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Commentary - February 5th, 2014
Wed February 5, 2014
Economic Empowerment Program Supports Montanans Competing Globally
In today’s Missoulian, reporter Martin Kidston tells the story of Ngo Ha, a Vietnamese professional currently in the U.S. on a Department of State program. Ha is here in Missoula this week, to explore ways to enhance her work to economically empower marginalized populations. Embracing our shocking negative temperatures despite coming from Hanoi’s mild winter, she is equally invigorated by the tremendous creativity she has shared with Missoula leaders in non-profit and governmental organizations. While in Missoula, Ha has shared experiences with representatives from such organizations as Watson’s Children Center, the American Association of University Women, and the ACLU.
Ha’s work in Missoula specifically builds on experiences shared since 2012 between YWCA Missoula and multiple non-governmental organizations in Vietnam. This relationship resulted in the travel of four staff members of the YWCA to Vietnam and Cambodia, through a Mansfield Center program funded by the State Department. YWCA Missoula’s support has enabled Ha and her colleagues to take the Secret Second thrift store mode,l and adapt it for Vietnam, calling it Sweet Seconds. This mutually-beneficial partnership is an excellent example of how the Mansfield Center works to support the people of Montana in gaining tools for different perspectives in their work.
The Mansfield Center is an academic unit of the University of Montana with a mission to serve communities throughout the state. While we are housed on UM campus, all program funds are procured from external funders. These external funds will have paid for the travel of more than 100 Montanans to Asia from 2012 through 2014. Countless more Montanans have been exposed to international partnerships, seminars, and conferences here at home. Our programs engage kindergarteners through professionals at the peak of their careers.
One of our centerpiece programs is the Economic Empowerment Fellows Program. Funded by the Department of State, 28 professionals from Burma, Cambodia, Laos, Thailand, and Vietnam will travel to Montana for a two-to-three week fellowship with Montanans in shared professions. Montana and Asian partners learn together, augmenting their critical skills in such areas as entrepreneurship, marketing, business development, and private-public partnerships.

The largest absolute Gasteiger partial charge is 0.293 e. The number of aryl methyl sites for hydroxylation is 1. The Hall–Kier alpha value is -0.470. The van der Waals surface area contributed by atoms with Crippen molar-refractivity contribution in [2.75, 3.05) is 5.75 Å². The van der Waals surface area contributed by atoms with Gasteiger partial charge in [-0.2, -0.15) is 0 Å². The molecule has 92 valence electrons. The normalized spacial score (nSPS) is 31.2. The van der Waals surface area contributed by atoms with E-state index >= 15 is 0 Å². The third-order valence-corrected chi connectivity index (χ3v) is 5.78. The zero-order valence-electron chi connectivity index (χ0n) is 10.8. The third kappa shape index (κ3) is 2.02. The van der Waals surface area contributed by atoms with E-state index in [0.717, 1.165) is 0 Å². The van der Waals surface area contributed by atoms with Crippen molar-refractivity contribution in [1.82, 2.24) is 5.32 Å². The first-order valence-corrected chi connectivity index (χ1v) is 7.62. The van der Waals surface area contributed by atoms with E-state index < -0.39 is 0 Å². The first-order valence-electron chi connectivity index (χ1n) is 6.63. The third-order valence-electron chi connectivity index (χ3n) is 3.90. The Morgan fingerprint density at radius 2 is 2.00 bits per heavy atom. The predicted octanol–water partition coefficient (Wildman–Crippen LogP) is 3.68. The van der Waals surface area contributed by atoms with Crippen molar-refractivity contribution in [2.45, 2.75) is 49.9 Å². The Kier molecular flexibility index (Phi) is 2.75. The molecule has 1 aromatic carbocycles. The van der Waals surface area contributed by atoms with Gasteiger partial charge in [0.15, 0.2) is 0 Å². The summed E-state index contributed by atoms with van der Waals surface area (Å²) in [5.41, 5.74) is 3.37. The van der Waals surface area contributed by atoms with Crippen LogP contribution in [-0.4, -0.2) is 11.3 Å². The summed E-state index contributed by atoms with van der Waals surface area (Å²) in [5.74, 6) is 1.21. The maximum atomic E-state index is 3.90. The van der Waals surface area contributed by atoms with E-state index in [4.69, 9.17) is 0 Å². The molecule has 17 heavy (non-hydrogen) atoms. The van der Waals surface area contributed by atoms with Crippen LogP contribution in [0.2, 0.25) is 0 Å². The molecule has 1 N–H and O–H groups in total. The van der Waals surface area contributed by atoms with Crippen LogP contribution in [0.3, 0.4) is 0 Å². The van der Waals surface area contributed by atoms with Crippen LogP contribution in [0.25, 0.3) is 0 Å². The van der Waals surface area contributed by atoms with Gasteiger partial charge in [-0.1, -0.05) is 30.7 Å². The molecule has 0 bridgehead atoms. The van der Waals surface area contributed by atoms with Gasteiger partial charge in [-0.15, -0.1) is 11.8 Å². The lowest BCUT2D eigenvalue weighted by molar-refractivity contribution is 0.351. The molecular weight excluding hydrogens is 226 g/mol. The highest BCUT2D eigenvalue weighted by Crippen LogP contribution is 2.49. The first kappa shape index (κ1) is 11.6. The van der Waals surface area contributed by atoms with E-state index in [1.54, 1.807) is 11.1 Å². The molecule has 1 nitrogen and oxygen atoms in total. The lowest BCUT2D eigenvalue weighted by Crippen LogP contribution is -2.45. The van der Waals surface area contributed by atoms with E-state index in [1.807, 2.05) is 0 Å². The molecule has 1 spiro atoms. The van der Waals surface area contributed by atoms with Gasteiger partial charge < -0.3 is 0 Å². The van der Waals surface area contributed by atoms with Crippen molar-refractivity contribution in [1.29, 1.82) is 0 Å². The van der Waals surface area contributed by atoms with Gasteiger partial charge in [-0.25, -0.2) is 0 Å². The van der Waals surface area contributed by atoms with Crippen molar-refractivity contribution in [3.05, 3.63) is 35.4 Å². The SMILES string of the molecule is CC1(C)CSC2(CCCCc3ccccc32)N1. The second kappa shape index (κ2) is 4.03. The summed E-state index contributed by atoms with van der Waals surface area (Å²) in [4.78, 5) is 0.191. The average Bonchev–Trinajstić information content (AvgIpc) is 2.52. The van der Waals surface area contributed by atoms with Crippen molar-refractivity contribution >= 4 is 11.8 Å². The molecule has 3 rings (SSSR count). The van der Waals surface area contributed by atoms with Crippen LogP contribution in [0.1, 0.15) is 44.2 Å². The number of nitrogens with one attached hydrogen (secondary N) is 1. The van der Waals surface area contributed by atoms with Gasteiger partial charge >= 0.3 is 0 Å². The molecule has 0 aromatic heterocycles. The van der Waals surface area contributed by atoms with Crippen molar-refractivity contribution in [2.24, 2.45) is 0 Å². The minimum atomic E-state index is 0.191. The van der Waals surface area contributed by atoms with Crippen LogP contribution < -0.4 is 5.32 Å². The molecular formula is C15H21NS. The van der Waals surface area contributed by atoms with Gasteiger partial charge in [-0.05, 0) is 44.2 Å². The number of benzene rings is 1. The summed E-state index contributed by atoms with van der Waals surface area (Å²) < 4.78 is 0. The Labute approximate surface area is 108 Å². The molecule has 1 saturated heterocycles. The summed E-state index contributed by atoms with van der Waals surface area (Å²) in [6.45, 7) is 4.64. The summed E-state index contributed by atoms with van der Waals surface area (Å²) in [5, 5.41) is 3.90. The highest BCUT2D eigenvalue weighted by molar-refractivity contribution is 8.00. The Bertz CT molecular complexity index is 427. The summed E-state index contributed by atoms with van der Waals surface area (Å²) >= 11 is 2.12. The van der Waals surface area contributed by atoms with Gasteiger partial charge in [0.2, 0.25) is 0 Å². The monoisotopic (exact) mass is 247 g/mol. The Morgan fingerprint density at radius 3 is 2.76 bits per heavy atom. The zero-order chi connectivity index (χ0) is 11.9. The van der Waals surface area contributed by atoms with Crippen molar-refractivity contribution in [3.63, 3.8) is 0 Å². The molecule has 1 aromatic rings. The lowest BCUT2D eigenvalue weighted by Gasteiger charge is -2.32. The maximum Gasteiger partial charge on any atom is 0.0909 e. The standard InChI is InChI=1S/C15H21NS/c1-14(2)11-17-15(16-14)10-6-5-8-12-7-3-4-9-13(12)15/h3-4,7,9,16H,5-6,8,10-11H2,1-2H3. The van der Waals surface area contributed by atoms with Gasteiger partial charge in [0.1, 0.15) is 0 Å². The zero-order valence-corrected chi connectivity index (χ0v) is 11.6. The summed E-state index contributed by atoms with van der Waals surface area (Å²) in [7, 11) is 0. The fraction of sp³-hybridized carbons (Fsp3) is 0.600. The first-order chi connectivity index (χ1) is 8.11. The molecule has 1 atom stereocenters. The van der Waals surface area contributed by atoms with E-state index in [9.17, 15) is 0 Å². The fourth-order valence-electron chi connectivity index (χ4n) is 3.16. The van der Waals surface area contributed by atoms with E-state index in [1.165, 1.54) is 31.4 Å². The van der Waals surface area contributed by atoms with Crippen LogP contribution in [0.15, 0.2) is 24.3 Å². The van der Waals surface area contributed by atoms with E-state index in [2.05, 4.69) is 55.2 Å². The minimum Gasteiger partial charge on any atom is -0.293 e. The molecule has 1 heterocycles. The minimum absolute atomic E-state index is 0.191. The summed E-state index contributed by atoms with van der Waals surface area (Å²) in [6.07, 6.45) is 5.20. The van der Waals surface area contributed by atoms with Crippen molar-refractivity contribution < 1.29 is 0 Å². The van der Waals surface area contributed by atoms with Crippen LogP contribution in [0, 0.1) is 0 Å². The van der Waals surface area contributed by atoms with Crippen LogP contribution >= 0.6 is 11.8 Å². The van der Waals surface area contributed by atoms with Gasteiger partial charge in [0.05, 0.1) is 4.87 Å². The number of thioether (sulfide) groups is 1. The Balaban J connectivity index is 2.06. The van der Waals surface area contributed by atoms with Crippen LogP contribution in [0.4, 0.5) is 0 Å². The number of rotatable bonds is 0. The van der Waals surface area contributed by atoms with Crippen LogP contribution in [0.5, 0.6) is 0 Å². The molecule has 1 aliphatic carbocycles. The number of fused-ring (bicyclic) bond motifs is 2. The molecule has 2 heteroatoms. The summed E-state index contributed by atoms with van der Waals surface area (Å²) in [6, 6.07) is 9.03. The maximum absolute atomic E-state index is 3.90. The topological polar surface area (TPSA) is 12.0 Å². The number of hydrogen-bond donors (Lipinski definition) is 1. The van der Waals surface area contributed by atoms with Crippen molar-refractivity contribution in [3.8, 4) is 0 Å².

President of the Kalispell Chamber of Commerce Joe Unterreiner had this to say about hosting a fellow from Laos: “…this was a special opportunity to learn about a wonderful country and how they manage their business advocacy through their chamber of commerce. In the chamber profession, we are increasingly called upon to assist businesses navigate in an international and export environment. This exchange has helped me and my organization improve our ability to do that in Northwest Montana.”
As Montanans become increasingly engaged in the global economy, the Economic Empowerment Fellows Program promotes mutual understanding and lasting partnerships, while building a global network of professionals able to work more effectively in an increasingly interconnected environment.
My colleague Kelsey Stamm and I just returned from travel to southeast Asia, where we personally interviewed top candidates from among more than 300 applicants. Consider some of these dynamic professionals we chose to come to Montana this year:
- Vietnamese Fellow, Ms. Tran, is a manager at Hanoi’s Baoviet Insurance Corporation. She hopes for a placement at an insurance company or bank to learn more about the balance between profitability and a commitment to providing insurance to underserved populations.
- Thai Fellow, Ms. Orn-anong, is the marketing director for a coffee business. She seeks to refine her skills so as to better empower indigenous women to engage in coffee production and quality control.
- Lao Fellow, Mr. Souvannalath, provides business training services to nascent businesses and non-profit organizations. He looks forward to building his skills in planning and development so that he can better advise his clients.
- Cambodian Fellow, Mr. Chhunn, is the owner of an eco-tourism company looking to learn from comparable tour companies here in Montana, so as to share customer service and growth strategies.
Our namesake Senator Mike Mansfield once said, “…knowledge is essential for acceptance and understanding. By examining the political heritage, the economic experience, and even the national myths that tie people together; by exploring the cultural, religious, and social forces that have molded a nation, we can begin to better understand each other and contribute to the knowledge and understanding that will strengthen our ties of friendship and lead to a better world.”
In working together toward Mike Mansfield’s vision, we encourage you to join us through the Economic Empowerment Fellows Program. For more information, please see our website at www.umt.edu/mansfield.
On behalf of the Maureen and Mike Mansfield Center, I’m Deena Mansour.
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